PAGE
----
عنوان مقاله [English]
Introduction: Iron cycle is one of the most important biogeochemical processes which affect the availability of iron in soils. Ferric iron oxides are the most abundant forms of iron in soils and sediments. Ferric iron is highly insoluble at circumneutral pH. Present investigations have shown that the structural ferric iron bound in clay minerals is reduced by some microorganisms. Anaerobic bacteria reduce ferric iron which bound to soil clay minerals under anaerobic conditions. They have the ability to use ferric iron as a terminal electron acceptor. Many studies presented that dissimilatory iron reducing bacteria (DIRB) mediate the transfer of electrons from small organic molecules like acetate and glucose to various humic materials (electron shuttles) which then pass electrons abiotically to ferric iron oxyhydroxide and phyllosilicate minerals. Electron shuttles like AQDS, a tricyclic quinone, increase the rate of iron reduction by iron reducing bacteria on sites of iron oxides and oxyhydroxides. By increasing the rate of bioreduction of ferric iron, the solubility and availability of iron enhanced meaningfully. Royer et al. (2002) showed that bioreduction of hematite (common iron mineral in soils) increased more than three times in the presence of AQDS and Shewanella putrefaciens comparedto control treatments. Previous works have mostly used synthetic minerals as electron acceptor in bioreduction process. Furthermore, the effect of quinones as electron acceptor for microorganisms were studied with poorly crystalline ferric iron oxides . The main objective of this study was to study the effect of AQS, humic acid and fulvic acid (as electron shuttle) and Shewanella sp. and Pseudomonas aeruginosa, on bioreduction of native ferric iron in two acidic and calcareous soils.
Materials and Methods: An experiment was conducted in a completely randomized design with factorial arrangement and three replications in vitro condition. The soil samples collected from locations in Mashhad and Guilan cities, Iran, in 2015. The soil samples were air dried in a glasshouse and later subjected to general analysis. Some part of the soil samples were kept at 4 oC as fresh soil samples for bioreduction assay. In that part of experiment, all soil samples were treated with glucose (10 mM) as electron donor. Native ferric iron considered as electron acceptor. Then soil samples were treated with AQS, humic acid and fulvic acid (as electron shuttles) and inoculated with bacterial cells (Shewanella sp. and P. aeruginosa) and they were incubated for 30 days in an incubator at 30 and 37 oC according to the optimum temperature for bacteria in an anaerobic condition. At the end of incubation time, ferrous and acid extractable iron were determined with Ferrozine assay by spectrophotometer in 562 nm (8, 25).
Results and Discussion: Results showed that the AQS had a noticeable effect on ferrous iron concentrations in both acidic and calcareous soils. In these cases ferrous iron concentrations were 8 and 15.7 times higher compared to initial concentration in acidic and calcareous soils, respectively. The Shewanella sp. intensified ferrous iron concentration 7.2 and 16.3 fold in acidic and calcareous soils, respectively but P. aeruginosa increased it 5.6 and 12.1 fold compared to initial concentration of ferrous iron. In acidic soil, in the presence of Shewanella sp. and AQS, ferrous and acid extractable iron concentrations were 1.45 and 4.50 mg g-1, respectively. Results showed that 11.7 fold enhancements occur in the presence of Shewanella sp. and AQS compared to initial (0.385 mg g-1) concentration of iron in acidic soil. When P. aeruginosa was inoculated in acidic soil in the presence of AQS, soluble ferrous iron concentration was 1.27 mg g-1. The acid extractable iron in this treatment was 2.85 mg g-1. The concentration of soluble ferrous iron in calcareous soil was 0.81 mg g-1, when AQS was added to Shewanella sp. treatments. That value was 0.54 when P. aeruginosa was added. The acid extractable iron was 3.90 mg g-1 in the presence of AQS and Shewanella sp. By adding P. aeruginosa, acid extractable iron was 2.84 mg g-1 compared to control treatments.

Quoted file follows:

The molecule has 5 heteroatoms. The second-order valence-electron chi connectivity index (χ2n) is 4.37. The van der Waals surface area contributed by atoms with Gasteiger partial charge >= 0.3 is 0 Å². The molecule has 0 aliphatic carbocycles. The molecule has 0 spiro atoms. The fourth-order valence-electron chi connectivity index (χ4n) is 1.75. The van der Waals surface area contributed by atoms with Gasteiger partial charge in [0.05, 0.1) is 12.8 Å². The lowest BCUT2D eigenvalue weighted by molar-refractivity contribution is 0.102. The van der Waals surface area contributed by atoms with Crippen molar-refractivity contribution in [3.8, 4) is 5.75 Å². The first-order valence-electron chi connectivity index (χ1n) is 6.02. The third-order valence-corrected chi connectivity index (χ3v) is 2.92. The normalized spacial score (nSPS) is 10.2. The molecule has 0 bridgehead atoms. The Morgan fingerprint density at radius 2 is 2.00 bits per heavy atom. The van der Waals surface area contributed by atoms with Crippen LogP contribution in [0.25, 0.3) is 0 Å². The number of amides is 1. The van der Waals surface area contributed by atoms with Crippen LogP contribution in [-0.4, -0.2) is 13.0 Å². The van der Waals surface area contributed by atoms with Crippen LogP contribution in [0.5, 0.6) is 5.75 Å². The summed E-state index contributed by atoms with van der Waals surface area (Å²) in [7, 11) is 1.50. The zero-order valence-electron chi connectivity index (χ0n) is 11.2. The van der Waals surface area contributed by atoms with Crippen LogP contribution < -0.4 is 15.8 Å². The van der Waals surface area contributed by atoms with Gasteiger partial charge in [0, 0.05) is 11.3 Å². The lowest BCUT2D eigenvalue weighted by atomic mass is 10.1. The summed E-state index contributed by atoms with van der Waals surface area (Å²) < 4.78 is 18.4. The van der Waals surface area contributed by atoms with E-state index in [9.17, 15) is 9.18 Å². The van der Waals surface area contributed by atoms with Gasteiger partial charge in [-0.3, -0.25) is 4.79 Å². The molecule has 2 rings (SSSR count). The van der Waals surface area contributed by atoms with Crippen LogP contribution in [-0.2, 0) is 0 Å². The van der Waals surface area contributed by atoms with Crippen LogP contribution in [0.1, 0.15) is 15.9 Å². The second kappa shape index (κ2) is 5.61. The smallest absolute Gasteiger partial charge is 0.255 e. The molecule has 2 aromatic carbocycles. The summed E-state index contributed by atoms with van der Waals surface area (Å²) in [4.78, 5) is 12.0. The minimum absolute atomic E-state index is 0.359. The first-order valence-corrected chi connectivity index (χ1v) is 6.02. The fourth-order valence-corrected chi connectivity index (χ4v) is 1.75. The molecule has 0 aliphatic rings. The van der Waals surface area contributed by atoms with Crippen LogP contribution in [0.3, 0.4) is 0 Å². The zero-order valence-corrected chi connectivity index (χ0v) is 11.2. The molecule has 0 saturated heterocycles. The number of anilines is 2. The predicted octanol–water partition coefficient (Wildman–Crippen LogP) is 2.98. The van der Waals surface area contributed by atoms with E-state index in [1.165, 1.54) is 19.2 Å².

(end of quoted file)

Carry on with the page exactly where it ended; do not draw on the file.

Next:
Conclusions: Dissimilatory ferric iron reduction is a potentially important process in controlling contaminant fate. It has the potential for being particularly useful in the remediation of metals and radionuclides. Means for stimulating ferric iron reduction will be useful in enhancing bioremediation process. Results illustrated that the Shewanella sp. and P. aeruginosa were enhanced the bioreduction of ferric iron in the presence of AQS, humic acid and fulvic acid in soils. When soil samples were inoculated with Shewanella sp., and AQS was added to the soil samples (in acidic and calcareous soil samples) the concentration of ferrous iron increased intensively.